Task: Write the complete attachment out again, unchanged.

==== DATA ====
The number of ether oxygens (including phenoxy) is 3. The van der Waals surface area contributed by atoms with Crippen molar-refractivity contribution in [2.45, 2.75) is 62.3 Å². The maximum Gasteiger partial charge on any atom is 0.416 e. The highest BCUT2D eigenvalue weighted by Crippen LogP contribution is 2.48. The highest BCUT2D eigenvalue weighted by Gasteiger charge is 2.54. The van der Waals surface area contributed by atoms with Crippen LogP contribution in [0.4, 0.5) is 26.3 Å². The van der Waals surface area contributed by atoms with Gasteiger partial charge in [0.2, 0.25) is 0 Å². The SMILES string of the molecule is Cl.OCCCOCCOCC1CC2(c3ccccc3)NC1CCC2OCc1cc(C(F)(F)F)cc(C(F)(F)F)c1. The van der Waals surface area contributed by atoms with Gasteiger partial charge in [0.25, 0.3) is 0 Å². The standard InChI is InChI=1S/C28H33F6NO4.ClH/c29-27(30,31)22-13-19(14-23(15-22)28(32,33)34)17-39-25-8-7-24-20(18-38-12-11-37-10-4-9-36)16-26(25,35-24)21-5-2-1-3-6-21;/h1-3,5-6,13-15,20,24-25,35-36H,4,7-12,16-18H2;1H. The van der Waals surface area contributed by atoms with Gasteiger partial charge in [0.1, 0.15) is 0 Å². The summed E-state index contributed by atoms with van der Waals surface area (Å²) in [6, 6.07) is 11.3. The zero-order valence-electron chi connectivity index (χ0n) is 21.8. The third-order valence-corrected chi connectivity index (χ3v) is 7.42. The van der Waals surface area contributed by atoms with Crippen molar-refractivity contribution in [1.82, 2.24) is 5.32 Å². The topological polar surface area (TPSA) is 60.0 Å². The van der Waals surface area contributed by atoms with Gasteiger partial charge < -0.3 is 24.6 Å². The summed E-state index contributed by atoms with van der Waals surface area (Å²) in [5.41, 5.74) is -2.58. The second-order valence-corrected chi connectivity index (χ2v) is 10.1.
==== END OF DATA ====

The number of ether oxygens (including phenoxy) is 3. The van der Waals surface area contributed by atoms with Crippen molar-refractivity contribution in [2.45, 2.75) is 62.3 Å². The maximum Gasteiger partial charge on any atom is 0.416 e. The highest BCUT2D eigenvalue weighted by Crippen LogP contribution is 2.48. The highest BCUT2D eigenvalue weighted by Gasteiger charge is 2.54. The van der Waals surface area contributed by atoms with Crippen LogP contribution in [0.4, 0.5) is 26.3 Å². The van der Waals surface area contributed by atoms with Gasteiger partial charge in [0.2, 0.25) is 0 Å². The SMILES string of the molecule is Cl.OCCCOCCOCC1CC2(c3ccccc3)NC1CCC2OCc1cc(C(F)(F)F)cc(C(F)(F)F)c1. The van der Waals surface area contributed by atoms with Gasteiger partial charge in [0.25, 0.3) is 0 Å². The standard InChI is InChI=1S/C28H33F6NO4.ClH/c29-27(30,31)22-13-19(14-23(15-22)28(32,33)34)17-39-25-8-7-24-20(18-38-12-11-37-10-4-9-36)16-26(25,35-24)21-5-2-1-3-6-21;/h1-3,5-6,13-15,20,24-25,35-36H,4,7-12,16-18H2;1H. The van der Waals surface area contributed by atoms with Gasteiger partial charge in [0.1, 0.15) is 0 Å². The summed E-state index contributed by atoms with van der Waals surface area (Å²) in [6, 6.07) is 11.3. The zero-order valence-electron chi connectivity index (χ0n) is 21.8. The third-order valence-corrected chi connectivity index (χ3v) is 7.42. The van der Waals surface area contributed by atoms with Crippen molar-refractivity contribution in [1.82, 2.24) is 5.32 Å². The topological polar surface area (TPSA) is 60.0 Å². The van der Waals surface area contributed by atoms with Gasteiger partial charge < -0.3 is 24.6 Å². The summed E-state index contributed by atoms with van der Waals surface area (Å²) in [5.41, 5.74) is -2.58. The second-order valence-corrected chi connectivity index (χ2v) is 10.1.